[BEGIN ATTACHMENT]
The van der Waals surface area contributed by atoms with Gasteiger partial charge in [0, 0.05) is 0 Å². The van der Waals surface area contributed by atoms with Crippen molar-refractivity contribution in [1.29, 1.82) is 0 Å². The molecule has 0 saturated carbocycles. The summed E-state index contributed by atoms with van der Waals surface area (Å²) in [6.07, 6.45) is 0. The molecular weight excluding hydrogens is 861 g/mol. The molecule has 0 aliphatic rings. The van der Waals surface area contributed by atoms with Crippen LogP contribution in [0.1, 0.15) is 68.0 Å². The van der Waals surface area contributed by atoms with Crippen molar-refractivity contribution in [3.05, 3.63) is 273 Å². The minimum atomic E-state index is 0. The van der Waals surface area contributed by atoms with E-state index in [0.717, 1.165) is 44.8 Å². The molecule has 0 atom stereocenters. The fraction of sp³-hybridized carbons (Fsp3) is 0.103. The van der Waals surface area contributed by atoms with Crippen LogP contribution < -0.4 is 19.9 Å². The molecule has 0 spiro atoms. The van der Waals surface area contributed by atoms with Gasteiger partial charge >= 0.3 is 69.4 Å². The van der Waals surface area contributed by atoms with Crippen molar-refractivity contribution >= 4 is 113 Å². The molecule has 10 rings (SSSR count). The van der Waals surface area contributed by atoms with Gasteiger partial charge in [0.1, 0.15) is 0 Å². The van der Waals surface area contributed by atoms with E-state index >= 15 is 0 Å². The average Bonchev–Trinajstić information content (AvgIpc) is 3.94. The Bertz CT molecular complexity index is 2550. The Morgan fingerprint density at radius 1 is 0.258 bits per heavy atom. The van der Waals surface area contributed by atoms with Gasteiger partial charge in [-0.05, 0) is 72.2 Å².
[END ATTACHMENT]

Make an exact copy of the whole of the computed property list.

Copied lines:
The van der Waals surface area contributed by atoms with Gasteiger partial charge in [0, 0.05) is 0 Å². The van der Waals surface area contributed by atoms with Crippen molar-refractivity contribution in [1.29, 1.82) is 0 Å². The molecule has 0 saturated carbocycles. The summed E-state index contributed by atoms with van der Waals surface area (Å²) in [6.07, 6.45) is 0. The molecular weight excluding hydrogens is 861 g/mol. The molecule has 0 aliphatic rings. The van der Waals surface area contributed by atoms with Crippen LogP contribution in [0.1, 0.15) is 68.0 Å². The van der Waals surface area contributed by atoms with Crippen molar-refractivity contribution in [3.05, 3.63) is 273 Å². The minimum atomic E-state index is 0. The van der Waals surface area contributed by atoms with E-state index in [0.717, 1.165) is 44.8 Å². The molecule has 0 atom stereocenters. The fraction of sp³-hybridized carbons (Fsp3) is 0.103. The van der Waals surface area contributed by atoms with Crippen LogP contribution < -0.4 is 19.9 Å². The molecule has 0 spiro atoms. The van der Waals surface area contributed by atoms with Gasteiger partial charge >= 0.3 is 69.4 Å². The van der Waals surface area contributed by atoms with Crippen molar-refractivity contribution >= 4 is 113 Å². The molecule has 10 rings (SSSR count). The van der Waals surface area contributed by atoms with Gasteiger partial charge in [0.1, 0.15) is 0 Å². The van der Waals surface area contributed by atoms with E-state index >= 15 is 0 Å². The average Bonchev–Trinajstić information content (AvgIpc) is 3.94. The Bertz CT molecular complexity index is 2550. The Morgan fingerprint density at radius 1 is 0.258 bits per heavy atom. The van der Waals surface area contributed by atoms with Gasteiger partial charge in [-0.05, 0) is 72.2 Å².